Skip to content

Principle 5: Do it yourself

[dropcap background=”” color=”” circle=”0″]P[/dropcap]ros don’t always work for you…

Internationally acclaimed financial strategist Andrew Stotz encourages people who have time, knowledge and interest to handle their own assets rather than paying fund managers hefty fees to do it for them. After all, fund managers are well-educated people who need to be paid in accordance with their experience, credentials and required resources (like going on a business trip to visit potential companies for your investments, and so forth).

Many of these fund managers are just like you: hard-working individuals who have families to support, dreams to finance and bills to pay. It is not unethical for them to gain commissions from your trades and financial products. But there are advisors that will employ financial strategies ill-suited to your goals, using your invested money, because those strategies make them the most money. Some of them work for themselves.

Mr. Stotz also said that in the world of finance, it is a common occurrence that “the more you pay, the less you receive.” Whether you believe in his claim or not, it is still important to pay attention.

In fact, he said that since the year 1968, academic studies have shown that the “average fund manager does not beat the market.” A great point made by the CFA Society Thailand’s president is that fees outpace the good returns of a fund. Since it has been mentioned in the previous principle that investors must only expect stock market returns of 8%–10% per year, fund managers ideally should create a higher return for you than 10%. Of course, this does sometimes happen. In any given quarter, there are fund managers whose results, when picking stocks and deciding when to hold, buy or sell, beat those of the market. But the more common scenario is that their active management decisions yield a return less than or equal to that of the market, according to Mr. Stotz. For an investor to break even assuming a 10% market return and 3% management fees, his fund manager must be able to produce a 13% gain for that investor’s portfolio results to match the market’s 10% return. Imagine how hard that can be to do consistently.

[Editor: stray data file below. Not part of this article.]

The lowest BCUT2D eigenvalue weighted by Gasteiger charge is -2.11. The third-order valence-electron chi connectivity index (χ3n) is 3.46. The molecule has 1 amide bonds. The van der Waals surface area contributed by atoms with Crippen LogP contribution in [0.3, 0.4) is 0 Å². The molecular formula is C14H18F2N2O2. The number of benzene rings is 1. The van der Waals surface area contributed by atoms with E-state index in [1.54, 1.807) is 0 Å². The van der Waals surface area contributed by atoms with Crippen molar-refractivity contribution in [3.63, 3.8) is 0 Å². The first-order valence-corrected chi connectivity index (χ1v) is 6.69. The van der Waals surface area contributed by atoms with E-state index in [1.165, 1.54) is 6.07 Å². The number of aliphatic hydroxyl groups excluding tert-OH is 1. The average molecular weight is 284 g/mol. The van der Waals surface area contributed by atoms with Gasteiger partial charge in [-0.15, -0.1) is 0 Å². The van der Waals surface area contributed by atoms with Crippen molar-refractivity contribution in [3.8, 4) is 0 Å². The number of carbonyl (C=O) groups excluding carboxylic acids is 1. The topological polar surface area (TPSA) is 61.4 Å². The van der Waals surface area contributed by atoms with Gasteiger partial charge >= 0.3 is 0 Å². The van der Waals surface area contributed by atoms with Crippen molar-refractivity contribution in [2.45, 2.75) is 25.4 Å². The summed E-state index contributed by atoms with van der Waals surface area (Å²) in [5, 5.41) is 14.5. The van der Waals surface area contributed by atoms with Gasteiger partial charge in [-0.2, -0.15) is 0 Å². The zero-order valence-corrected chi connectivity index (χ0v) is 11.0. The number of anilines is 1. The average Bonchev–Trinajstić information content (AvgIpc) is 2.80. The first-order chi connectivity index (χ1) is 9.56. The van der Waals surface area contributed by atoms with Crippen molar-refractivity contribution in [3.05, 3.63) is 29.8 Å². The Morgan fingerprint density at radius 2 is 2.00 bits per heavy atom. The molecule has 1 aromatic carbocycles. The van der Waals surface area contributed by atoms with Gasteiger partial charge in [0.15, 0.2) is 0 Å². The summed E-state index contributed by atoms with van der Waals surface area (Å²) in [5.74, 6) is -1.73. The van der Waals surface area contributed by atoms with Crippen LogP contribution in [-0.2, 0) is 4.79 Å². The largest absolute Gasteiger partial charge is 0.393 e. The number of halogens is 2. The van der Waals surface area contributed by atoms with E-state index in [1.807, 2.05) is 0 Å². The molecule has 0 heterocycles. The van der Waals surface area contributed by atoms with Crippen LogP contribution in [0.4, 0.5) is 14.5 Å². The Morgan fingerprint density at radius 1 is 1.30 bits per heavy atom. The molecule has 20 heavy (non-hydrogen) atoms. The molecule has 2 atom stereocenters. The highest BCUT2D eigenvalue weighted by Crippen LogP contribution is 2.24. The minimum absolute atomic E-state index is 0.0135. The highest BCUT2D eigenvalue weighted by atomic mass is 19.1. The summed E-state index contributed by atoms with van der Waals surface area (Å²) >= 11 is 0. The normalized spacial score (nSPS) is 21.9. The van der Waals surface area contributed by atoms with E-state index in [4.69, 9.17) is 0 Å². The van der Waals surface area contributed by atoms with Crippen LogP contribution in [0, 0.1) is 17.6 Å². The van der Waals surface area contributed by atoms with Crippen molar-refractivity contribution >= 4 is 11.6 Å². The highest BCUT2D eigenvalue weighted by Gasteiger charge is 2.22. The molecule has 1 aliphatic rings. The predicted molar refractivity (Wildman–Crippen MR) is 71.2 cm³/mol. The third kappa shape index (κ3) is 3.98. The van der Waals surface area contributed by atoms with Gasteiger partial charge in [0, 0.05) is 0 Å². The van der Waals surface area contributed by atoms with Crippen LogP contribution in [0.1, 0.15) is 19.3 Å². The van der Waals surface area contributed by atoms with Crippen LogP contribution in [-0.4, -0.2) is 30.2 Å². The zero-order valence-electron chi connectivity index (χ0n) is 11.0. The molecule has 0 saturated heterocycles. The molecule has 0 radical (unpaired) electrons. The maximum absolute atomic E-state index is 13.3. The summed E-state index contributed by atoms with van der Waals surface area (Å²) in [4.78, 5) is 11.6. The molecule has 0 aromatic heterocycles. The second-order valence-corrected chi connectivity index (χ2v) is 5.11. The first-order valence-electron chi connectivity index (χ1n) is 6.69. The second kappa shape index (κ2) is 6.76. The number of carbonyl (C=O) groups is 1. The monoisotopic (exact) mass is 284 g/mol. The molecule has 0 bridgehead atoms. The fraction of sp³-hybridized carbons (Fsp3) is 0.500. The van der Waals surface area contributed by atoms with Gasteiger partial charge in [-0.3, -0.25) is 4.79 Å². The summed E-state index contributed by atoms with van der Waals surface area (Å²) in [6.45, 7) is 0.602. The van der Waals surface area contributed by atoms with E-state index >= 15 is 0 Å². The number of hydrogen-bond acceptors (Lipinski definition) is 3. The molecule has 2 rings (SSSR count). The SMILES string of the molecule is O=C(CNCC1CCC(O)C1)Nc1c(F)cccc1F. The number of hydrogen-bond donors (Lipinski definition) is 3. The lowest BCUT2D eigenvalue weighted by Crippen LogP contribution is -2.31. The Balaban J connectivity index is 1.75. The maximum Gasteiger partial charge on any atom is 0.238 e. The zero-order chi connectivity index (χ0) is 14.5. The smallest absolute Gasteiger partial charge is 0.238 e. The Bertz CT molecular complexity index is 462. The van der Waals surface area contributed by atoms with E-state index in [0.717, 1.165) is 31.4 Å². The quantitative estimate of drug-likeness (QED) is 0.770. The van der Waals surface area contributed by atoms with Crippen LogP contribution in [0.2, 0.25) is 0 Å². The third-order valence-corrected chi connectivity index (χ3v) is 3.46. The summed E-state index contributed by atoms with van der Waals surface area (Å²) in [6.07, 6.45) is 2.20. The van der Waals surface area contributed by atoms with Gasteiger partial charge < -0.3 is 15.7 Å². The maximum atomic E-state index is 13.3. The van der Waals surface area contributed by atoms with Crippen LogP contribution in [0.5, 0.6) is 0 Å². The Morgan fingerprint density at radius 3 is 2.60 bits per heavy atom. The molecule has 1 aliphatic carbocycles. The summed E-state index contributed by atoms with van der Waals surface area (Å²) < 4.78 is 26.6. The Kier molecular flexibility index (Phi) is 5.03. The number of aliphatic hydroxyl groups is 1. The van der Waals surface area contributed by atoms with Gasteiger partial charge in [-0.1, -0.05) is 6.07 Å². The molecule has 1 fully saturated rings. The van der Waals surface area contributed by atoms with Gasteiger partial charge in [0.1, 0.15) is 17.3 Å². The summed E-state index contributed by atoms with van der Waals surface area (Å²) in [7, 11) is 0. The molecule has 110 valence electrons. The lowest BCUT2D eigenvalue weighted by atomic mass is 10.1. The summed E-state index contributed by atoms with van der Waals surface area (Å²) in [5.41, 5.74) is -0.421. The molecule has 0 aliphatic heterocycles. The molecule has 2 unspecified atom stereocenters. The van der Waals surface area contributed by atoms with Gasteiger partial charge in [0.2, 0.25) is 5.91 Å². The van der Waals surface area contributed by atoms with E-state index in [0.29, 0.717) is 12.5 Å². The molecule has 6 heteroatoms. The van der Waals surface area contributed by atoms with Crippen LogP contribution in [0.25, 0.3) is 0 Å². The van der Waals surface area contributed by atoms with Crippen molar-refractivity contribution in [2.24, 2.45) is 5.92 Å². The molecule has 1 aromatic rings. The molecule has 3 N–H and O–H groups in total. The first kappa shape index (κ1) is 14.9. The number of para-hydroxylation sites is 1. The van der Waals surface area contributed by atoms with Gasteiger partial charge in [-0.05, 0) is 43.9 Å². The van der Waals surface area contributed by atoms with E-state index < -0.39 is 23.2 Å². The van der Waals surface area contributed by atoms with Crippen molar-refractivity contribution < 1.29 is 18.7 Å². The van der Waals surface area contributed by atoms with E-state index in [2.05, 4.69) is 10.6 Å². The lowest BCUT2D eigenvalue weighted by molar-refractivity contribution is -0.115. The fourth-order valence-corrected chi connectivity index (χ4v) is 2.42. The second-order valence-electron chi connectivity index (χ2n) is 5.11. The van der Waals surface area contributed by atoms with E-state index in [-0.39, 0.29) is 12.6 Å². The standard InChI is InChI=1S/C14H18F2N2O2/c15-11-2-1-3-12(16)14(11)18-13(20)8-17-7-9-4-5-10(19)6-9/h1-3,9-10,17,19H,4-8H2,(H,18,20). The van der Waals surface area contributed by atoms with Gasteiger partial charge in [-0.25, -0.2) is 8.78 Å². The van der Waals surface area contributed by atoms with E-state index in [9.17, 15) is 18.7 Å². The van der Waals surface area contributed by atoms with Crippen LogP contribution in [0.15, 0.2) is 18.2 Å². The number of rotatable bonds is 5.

Eliminating the middleman in almost all financial transactions is cost-efficient. But when high fees are coupled with individual investors who have not done their research, tons of money can be lost. Gather all the information you need for a particular investment if you want to cut management costs and other sales loads. Don’t go to war without your own weapons! Otherwise, let your financial advisor shield you for a price—a price their education and experience deserve.

Danielle covered the three-day university tour of Andrew Stotz in the Philippines from October 2 to 4, 2014. She will discuss each of Andrew’s 12 investment principles from her perspective. All articles will be posted here on

Leave a Comment